And if that doesn't work, Oliver said he is prepared to challenge the redistricting plan in court.
The proposed redistricting plan, which the council will debate on Tuesday, moves the Woodlawn High School precinct, located north of I-70, to Quirk's district.
"I was a little (upset) about it," Oliver said of the proposal brought forth by the county's first Redistricting Commission.
Oliver has opposed the move because the precinct, populated by voters who are predominantly African-American, is home to the Social Security complex and the focus of economic redevelopment efforts. Residents of the area testified in August that they believed the precinct had more in common with areas that would remain in Oliver's 4th District then they do in the 1st District represented by Quirk.
In an interview Thursday, Oliver said the move would reduce the population of his district from the current 117,000 to about 110,000. The move would increase the population in Quirk's district by more 6,300 residents to more than 115,000 residents.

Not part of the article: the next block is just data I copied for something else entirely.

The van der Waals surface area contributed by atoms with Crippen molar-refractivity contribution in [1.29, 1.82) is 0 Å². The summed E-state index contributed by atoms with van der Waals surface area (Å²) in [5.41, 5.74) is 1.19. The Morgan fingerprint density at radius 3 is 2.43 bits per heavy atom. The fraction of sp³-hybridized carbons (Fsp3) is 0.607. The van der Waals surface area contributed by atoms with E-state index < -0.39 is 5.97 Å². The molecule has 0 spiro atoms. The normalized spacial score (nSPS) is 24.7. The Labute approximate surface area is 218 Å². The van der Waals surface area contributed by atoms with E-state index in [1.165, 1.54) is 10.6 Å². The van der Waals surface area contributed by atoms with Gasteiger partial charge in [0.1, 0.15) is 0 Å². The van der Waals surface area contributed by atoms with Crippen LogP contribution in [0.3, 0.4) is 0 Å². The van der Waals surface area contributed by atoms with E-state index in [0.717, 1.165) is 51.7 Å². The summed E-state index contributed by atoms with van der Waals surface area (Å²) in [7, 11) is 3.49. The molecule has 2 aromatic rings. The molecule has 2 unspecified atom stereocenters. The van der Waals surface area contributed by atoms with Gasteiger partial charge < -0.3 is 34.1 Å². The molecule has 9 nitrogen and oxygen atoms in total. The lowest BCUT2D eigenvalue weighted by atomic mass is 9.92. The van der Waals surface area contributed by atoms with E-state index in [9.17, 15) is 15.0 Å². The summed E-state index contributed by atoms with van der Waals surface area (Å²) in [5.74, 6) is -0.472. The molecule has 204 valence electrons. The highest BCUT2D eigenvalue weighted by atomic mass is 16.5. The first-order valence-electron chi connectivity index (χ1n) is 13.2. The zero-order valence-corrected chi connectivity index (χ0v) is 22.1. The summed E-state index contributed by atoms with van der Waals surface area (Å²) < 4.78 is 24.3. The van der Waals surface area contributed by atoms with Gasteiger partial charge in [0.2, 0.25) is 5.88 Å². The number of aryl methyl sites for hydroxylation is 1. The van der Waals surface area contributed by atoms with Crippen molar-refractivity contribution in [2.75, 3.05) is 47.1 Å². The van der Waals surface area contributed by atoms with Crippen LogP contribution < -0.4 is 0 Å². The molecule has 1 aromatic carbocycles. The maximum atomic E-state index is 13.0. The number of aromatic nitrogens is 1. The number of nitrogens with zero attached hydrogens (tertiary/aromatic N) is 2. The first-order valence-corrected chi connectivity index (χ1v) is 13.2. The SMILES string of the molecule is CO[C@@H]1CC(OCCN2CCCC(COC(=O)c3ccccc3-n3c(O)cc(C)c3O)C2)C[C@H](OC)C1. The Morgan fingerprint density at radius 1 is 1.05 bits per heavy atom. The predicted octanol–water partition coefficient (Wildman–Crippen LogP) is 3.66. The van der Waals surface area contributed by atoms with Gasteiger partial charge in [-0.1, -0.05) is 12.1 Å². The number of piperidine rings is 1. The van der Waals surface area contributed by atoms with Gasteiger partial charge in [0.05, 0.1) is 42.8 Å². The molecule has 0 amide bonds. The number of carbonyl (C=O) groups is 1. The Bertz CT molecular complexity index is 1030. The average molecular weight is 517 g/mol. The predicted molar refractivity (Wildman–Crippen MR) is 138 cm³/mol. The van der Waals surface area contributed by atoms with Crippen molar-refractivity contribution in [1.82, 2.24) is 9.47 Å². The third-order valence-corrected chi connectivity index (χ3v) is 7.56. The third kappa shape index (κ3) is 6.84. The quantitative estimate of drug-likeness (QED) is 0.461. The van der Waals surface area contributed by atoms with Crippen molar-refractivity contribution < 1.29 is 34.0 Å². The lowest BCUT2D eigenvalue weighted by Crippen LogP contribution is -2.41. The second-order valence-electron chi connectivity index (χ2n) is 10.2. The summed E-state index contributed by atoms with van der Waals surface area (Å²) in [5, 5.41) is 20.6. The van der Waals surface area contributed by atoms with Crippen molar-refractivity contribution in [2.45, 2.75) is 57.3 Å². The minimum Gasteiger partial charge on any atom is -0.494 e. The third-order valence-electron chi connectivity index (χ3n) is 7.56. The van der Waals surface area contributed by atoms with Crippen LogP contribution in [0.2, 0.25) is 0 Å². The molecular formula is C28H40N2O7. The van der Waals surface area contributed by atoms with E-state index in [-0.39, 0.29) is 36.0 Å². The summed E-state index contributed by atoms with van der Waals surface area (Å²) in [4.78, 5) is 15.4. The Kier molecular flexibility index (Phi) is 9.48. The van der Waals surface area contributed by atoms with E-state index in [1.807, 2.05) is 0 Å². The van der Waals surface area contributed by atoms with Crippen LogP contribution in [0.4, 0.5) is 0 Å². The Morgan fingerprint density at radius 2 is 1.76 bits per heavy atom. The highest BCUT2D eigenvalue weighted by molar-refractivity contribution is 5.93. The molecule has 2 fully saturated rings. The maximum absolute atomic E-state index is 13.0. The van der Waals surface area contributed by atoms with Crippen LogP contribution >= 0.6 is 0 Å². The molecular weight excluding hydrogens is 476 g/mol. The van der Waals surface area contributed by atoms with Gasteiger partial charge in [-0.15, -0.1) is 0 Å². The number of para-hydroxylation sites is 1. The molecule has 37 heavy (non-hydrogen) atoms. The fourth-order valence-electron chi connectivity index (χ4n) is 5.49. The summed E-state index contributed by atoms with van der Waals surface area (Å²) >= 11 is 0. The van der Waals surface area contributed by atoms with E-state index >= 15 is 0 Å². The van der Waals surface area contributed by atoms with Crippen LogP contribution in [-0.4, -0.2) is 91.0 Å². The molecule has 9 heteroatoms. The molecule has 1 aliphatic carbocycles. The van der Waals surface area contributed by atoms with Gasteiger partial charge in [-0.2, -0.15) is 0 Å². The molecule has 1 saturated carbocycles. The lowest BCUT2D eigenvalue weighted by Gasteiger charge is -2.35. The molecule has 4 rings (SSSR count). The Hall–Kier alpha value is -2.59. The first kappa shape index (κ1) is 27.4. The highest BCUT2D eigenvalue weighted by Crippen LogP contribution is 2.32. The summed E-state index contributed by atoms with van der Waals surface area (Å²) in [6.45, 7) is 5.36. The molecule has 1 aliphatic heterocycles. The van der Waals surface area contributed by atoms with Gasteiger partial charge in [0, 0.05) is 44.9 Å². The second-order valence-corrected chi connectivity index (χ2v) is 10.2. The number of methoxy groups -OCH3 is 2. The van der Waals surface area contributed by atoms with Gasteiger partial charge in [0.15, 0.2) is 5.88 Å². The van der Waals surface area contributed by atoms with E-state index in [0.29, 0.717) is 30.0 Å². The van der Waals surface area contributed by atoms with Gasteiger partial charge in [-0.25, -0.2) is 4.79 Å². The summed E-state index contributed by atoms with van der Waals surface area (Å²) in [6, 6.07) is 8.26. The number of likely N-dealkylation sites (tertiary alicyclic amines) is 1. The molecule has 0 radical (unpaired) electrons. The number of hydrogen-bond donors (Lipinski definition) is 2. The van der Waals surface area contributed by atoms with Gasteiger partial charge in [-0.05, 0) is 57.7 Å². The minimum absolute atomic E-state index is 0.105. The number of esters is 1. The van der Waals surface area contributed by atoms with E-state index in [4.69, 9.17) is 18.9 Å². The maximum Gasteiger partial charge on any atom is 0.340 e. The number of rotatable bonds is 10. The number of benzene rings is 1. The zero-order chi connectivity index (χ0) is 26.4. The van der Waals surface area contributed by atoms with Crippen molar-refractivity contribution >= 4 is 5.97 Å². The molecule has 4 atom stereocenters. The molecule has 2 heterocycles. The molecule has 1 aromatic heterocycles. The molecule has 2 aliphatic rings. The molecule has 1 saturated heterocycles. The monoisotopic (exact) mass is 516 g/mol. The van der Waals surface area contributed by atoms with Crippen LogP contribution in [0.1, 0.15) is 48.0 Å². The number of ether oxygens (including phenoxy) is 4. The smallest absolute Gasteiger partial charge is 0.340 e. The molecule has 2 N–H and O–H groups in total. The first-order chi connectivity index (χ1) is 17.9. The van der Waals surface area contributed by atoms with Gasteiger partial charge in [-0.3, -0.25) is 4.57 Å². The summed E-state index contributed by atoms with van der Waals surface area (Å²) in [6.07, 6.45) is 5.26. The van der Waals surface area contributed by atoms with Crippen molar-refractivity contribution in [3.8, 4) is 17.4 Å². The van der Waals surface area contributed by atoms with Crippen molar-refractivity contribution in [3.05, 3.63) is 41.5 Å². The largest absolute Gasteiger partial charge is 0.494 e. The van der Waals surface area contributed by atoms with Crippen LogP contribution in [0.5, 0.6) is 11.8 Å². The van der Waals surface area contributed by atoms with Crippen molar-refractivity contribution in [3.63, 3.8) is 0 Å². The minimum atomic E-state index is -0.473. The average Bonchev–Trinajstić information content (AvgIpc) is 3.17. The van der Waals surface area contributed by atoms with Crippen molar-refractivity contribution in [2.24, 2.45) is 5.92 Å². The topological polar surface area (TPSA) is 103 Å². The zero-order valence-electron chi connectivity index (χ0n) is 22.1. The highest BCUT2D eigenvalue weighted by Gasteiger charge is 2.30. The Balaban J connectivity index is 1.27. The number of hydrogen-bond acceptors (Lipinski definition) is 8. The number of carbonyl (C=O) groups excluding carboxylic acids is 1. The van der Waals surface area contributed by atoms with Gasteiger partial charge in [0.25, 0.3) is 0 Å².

"You can't take my district down from 117,000 to 110,000," Oliver said.
The three-term Democrat said he has drafted an amendment to the plan introduced last month. Oliver's proposal would pull the Woodlawn High School precinct back into the 4th District and move Featherbed Lane Elementary and its 4,100 residents into Quirk's district.
The move would make the two districts essentially equal in size in terms of population, Oliver said.
Oliver said he's shown it to other members of the council and believes he has the support to pass it. If the amendment fails, Oliver said he'll challenge the plan in court on the basis of an inequitable distribution of voters.
Oliver has not talked to Quirk about his idea. He said the two have barely spoken since the redistricting commission released it's plan.
"The others were talking to each other and getting their differences straightened out," Oliver said, adding that he was at a loss to explain why the two weren't talking.
"I know I was taking showers," Oliver said. "I don't know what the problem is."
Quirk said last month the he is "supporting the Redistricting Commission's recommendations. That's where I'm at."